Future of Zaporizhzhia NPP remains unclear

23 May 2022

Recent statements by Russian officials seem to imply that Russia’s occupation of the Zaporizhzhia NPP in southern Ukraine may be permanent. Deputy Prime Minister Marat Khusnullin said during a visit to Melitopol as part of “a working trip to the territories liberated during the special military operation” that he “highly appreciated the prospects for the integration of the Zaporozhye [Russian spelling] region with Russia”. He added: “I believe that the best prospect of the region is to work within our close-knit Russian family. That is why I came here to provide maximum assistance for integration.”

Zaporizhzhia NPP is located in the city of Energodar on the banks of the Dnieper River, which was built specifically to house the workers from the plant. It is  the largest NPP in Europe and in 2021 accounted for a fifth of Ukraine’s electricity production. Its six Soviet-built VVER-1000 V-320 reactors were connected to the grid between 1989 and 1995. The operating lives of units 1-4 expired between 2015 to 2017, but they were extended for another 10 years. Russia took control of Energodar, a town of nearly 53,000, in early March but Ukrainian forces still control the city of Zaporizhzhia, on the opposite bank of the Dnieper. 

Khusnullin said Russia intends to rehabilitate all the liberated territories and that “the funding required for this is being calculated”. According to Khusnullin, residents of the region will begin receiving pensions and salaries in roubles this month and Russian currency will gradually replace the hryvnia.

As to the future of the Zaporizhzhia NPP, he said the plant would continue to work under the control and management of Russian specialists. All personnel will retain their jobs and the electricity generated could be supplied to consumers in Ukraine, provided they paid for it. “If not the plant  will work for Russia," he explained.

He further promised to put in order all the roads that connect the liberated territories with Russia. He clarified that their restoration will take place within the framework of the national project "Safe Quality Roads" (BKD). He noted the potential of the egion in the production of building materials and proposed to involve the maximum number of enterprises in the region in the restoration of the liberated territories, including Donetsk and Lugansk Peoples Republics.

The Russian military has taken control of the entire Kherson region in the south of Ukraine and the Azov part of the Zaporizhzhia region. Civil-military administrations have been formed in these territories, broadcasting of Russian TV channels and radio has begun, and trade ties with Crimea are being restored. Andrei Shevchuk  was appointed mayor of Enerhodar following the Russian takeover.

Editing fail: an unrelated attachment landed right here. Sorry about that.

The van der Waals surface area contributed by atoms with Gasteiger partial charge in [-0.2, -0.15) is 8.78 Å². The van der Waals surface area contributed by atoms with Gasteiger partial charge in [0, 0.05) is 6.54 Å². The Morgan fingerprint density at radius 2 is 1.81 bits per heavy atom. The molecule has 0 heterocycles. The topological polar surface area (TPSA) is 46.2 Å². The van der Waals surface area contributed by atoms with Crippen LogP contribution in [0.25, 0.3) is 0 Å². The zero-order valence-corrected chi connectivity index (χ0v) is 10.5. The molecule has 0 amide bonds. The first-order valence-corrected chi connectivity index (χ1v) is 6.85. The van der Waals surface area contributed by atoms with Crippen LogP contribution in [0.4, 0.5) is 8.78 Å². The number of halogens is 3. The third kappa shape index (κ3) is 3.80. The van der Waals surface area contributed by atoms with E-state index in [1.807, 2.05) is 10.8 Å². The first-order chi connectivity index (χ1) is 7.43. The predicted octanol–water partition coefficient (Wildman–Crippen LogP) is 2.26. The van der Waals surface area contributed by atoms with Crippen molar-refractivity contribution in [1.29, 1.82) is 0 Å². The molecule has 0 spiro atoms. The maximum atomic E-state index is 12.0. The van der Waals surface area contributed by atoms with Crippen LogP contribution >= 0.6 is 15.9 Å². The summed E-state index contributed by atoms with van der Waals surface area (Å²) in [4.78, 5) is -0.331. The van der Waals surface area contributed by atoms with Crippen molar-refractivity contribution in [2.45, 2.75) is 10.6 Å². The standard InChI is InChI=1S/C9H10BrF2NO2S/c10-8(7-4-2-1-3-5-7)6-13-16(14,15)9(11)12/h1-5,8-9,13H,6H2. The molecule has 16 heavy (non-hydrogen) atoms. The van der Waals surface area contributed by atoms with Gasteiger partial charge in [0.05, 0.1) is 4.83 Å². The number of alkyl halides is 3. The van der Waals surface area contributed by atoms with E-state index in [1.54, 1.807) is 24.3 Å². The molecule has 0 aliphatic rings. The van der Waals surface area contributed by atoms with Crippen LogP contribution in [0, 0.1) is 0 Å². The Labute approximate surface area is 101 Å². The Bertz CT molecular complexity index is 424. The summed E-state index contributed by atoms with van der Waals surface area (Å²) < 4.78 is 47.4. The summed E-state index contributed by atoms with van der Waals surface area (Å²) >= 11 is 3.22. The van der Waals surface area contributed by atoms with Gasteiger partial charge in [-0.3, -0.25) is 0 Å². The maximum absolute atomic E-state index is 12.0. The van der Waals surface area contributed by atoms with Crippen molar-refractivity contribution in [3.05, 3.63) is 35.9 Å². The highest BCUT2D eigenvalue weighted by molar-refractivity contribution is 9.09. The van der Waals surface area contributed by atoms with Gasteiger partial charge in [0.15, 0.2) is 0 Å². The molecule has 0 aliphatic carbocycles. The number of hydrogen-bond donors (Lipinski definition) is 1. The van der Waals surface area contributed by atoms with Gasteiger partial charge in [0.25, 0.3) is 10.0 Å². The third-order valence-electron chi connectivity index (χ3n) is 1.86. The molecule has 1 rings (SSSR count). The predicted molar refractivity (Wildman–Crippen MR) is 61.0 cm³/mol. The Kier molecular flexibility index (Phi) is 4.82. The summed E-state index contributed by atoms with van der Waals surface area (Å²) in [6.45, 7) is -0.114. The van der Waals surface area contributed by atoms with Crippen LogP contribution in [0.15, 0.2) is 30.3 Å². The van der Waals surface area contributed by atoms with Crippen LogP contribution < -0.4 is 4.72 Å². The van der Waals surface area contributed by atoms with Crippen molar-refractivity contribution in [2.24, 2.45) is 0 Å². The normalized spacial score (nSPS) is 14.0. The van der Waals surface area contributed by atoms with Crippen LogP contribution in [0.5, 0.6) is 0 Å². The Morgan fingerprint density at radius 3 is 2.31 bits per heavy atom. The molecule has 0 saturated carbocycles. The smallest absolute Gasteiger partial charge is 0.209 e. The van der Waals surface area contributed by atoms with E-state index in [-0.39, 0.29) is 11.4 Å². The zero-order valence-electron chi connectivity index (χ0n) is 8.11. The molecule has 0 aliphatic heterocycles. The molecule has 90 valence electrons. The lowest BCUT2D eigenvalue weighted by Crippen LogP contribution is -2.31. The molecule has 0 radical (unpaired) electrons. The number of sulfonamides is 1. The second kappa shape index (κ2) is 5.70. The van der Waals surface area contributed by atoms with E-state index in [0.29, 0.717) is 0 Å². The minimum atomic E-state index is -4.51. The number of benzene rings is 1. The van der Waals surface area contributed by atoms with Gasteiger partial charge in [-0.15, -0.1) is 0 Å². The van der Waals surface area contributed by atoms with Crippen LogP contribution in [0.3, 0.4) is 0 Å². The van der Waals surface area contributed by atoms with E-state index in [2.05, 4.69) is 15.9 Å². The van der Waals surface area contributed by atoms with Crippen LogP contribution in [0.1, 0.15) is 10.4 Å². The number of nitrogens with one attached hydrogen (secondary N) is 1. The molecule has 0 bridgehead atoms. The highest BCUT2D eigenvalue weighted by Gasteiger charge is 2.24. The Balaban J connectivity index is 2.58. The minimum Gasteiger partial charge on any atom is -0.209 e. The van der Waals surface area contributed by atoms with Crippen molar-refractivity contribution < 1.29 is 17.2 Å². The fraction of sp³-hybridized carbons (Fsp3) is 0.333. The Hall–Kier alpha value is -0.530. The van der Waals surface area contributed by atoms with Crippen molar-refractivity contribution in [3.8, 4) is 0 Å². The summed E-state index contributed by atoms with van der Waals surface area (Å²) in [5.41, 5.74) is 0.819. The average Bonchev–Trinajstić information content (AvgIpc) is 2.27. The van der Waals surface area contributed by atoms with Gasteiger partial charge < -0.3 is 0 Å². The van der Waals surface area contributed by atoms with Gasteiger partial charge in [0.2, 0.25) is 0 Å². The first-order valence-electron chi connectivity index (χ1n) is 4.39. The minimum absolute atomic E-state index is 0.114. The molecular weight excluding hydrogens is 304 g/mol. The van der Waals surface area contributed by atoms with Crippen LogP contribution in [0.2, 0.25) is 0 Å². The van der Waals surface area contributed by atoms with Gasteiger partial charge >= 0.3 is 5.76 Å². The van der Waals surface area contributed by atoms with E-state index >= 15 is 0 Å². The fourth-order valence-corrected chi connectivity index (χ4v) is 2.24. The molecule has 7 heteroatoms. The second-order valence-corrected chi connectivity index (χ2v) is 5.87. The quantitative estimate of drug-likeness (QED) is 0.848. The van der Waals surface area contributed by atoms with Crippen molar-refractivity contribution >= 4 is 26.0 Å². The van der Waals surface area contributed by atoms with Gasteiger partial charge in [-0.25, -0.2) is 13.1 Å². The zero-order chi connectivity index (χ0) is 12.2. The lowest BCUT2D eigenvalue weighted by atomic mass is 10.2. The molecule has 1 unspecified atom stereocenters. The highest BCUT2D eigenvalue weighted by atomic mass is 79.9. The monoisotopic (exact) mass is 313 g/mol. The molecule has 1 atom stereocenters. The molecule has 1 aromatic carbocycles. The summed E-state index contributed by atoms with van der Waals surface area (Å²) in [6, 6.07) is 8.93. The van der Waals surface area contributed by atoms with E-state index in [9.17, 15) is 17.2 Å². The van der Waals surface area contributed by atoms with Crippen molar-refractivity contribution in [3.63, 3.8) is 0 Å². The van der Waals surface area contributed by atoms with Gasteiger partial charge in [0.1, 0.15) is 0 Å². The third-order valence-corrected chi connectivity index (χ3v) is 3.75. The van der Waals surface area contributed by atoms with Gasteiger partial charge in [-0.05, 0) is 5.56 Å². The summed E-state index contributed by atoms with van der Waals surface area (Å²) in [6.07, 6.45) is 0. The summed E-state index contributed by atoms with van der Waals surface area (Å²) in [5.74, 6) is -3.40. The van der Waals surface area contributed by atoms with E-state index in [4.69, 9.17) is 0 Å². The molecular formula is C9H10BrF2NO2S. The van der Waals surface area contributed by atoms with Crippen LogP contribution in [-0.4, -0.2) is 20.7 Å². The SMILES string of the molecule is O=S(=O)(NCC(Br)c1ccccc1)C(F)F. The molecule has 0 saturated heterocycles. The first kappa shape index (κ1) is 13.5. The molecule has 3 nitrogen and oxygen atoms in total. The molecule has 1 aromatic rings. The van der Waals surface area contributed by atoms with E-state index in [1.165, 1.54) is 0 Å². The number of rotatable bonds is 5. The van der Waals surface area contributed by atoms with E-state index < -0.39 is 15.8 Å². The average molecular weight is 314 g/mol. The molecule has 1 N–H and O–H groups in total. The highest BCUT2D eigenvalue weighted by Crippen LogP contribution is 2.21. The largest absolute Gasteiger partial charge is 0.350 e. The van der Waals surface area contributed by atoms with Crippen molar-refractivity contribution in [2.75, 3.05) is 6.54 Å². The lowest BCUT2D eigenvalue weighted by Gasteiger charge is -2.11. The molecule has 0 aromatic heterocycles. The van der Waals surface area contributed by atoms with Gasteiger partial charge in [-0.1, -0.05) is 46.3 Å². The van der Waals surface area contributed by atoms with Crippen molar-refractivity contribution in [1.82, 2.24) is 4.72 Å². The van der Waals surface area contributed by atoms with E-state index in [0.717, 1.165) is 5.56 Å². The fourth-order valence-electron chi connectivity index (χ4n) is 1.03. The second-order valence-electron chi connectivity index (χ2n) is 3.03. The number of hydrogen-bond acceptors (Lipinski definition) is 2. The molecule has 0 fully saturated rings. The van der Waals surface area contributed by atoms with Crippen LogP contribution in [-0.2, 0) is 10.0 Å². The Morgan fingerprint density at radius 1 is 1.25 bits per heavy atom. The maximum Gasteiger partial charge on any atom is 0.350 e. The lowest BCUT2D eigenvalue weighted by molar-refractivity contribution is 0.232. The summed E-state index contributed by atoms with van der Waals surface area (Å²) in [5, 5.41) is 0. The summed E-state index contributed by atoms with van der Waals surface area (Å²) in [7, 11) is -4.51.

However, it seems unlikely that Kiev will agree to buy power from Zaporizhzhia. Ukraine’s electricity grid operator Ukrenergo said that the country’s power system has no physical connections with Russia’s power system. “Therefore, the supply of electricity from Ukrainian power plants to Russia is currently physically impossible,” it said in a statement on messaging app Telegram.

Ukrainian nuclear utility, Energoatom, which still claims to be in control of Zaporizhzhia NPP said in a statement that: “there’s no technical or any other possibility” for siphoning off the plant’s electricity to Russia, adding that both the plant and the city of Energodar “will soon be returned to Ukraine.”

Russia "does not have the technical capacity to supply energy from the Zaporizhzhia NPP to Russia or Crimea," Energoatom spokesman Leonid Oliynyk told AFP. "This requires cost and time.... And in a month or two we will have everything under Ukrainian control again," he added. "The plant only works in Ukraine's energy grid," Oliynyk told the BBC. "The Russians can build a power line theoretically, but it will take a long time, like their Crimean bridge - several years," he said.

Ukraine clearly has ambitions to regain control of the plant, while Russia has no plans to leave. The struggle will no doubt continue. On 22 May, Russian-appointed mayor of Energodar Andrei Shevchuk was injured in an explosion. Shevchuk was in intensive care following the attack, Russia’s RIA news agency reported. “We have accurate confirmation that during the explosion the self-proclaimed head of the ‘people’s administration’ Shevchuk and his bodyguards were injured,” said Dmytro Orlov, who Ukraine recognises as mayor of the town, in a post on the Telegram messaging app.

This continuing standoff over the NPP explains why International Atomic Energy Agency Director General Rafael Mariano Grossi has so far failed to gain agreement to visit the plant in order to ensure its safety and security and to provide necessary equipment.

As he noted during a recent video conference with European parliamentary committees, the problem he faces is that both Ukraine and Russia had agreed to an IAEA visit but only under the flags of their respective countries. He described it as a “schizophrenic situation”. He said while the NPP was in Ukraine and was Ukrainian, “at the same time I deal with realities, and the reality is that this plant is under Russian military control … the reality is that I am confronted with a situation where the format, the political modalities of the visit, are even more important for them than the technical mission that I need to perform”. He added: “We are not at a dead end. I am talking to both to try to look for a way that our inspectors and myself could visit.”

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